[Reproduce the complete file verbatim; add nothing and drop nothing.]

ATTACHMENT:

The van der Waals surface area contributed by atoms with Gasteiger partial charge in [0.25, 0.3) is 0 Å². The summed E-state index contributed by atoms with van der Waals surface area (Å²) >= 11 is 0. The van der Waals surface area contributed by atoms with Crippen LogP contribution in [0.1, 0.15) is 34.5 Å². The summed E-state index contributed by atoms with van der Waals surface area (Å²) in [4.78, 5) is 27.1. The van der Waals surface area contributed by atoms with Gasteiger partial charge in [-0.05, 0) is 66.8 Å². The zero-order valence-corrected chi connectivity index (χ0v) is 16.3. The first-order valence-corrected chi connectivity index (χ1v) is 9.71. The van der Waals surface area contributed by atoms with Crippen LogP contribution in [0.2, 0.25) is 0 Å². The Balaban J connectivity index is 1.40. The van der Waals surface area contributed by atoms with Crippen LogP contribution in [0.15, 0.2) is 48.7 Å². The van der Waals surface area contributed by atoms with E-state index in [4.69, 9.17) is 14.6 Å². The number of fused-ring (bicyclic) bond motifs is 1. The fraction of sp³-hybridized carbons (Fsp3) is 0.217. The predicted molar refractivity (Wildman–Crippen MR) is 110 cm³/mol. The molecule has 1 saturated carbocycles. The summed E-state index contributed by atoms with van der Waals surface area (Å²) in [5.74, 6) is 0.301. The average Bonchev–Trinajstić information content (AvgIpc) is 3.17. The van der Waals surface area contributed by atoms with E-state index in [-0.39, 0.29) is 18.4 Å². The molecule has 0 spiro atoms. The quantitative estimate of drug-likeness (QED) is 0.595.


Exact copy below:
The van der Waals surface area contributed by atoms with Gasteiger partial charge in [0.25, 0.3) is 0 Å². The summed E-state index contributed by atoms with van der Waals surface area (Å²) >= 11 is 0. The van der Waals surface area contributed by atoms with Crippen LogP contribution in [0.1, 0.15) is 34.5 Å². The summed E-state index contributed by atoms with van der Waals surface area (Å²) in [4.78, 5) is 27.1. The van der Waals surface area contributed by atoms with Gasteiger partial charge in [-0.05, 0) is 66.8 Å². The zero-order valence-corrected chi connectivity index (χ0v) is 16.3. The first-order valence-corrected chi connectivity index (χ1v) is 9.71. The van der Waals surface area contributed by atoms with Crippen LogP contribution in [0.2, 0.25) is 0 Å². The Balaban J connectivity index is 1.40. The van der Waals surface area contributed by atoms with Crippen LogP contribution in [0.15, 0.2) is 48.7 Å². The van der Waals surface area contributed by atoms with E-state index in [4.69, 9.17) is 14.6 Å². The number of fused-ring (bicyclic) bond motifs is 1. The fraction of sp³-hybridized carbons (Fsp3) is 0.217. The predicted molar refractivity (Wildman–Crippen MR) is 110 cm³/mol. The molecule has 1 saturated carbocycles. The summed E-state index contributed by atoms with van der Waals surface area (Å²) in [5.74, 6) is 0.301. The average Bonchev–Trinajstić information content (AvgIpc) is 3.17. The van der Waals surface area contributed by atoms with E-state index in [-0.39, 0.29) is 18.4 Å². The molecule has 0 spiro atoms. The quantitative estimate of drug-likeness (QED) is 0.595.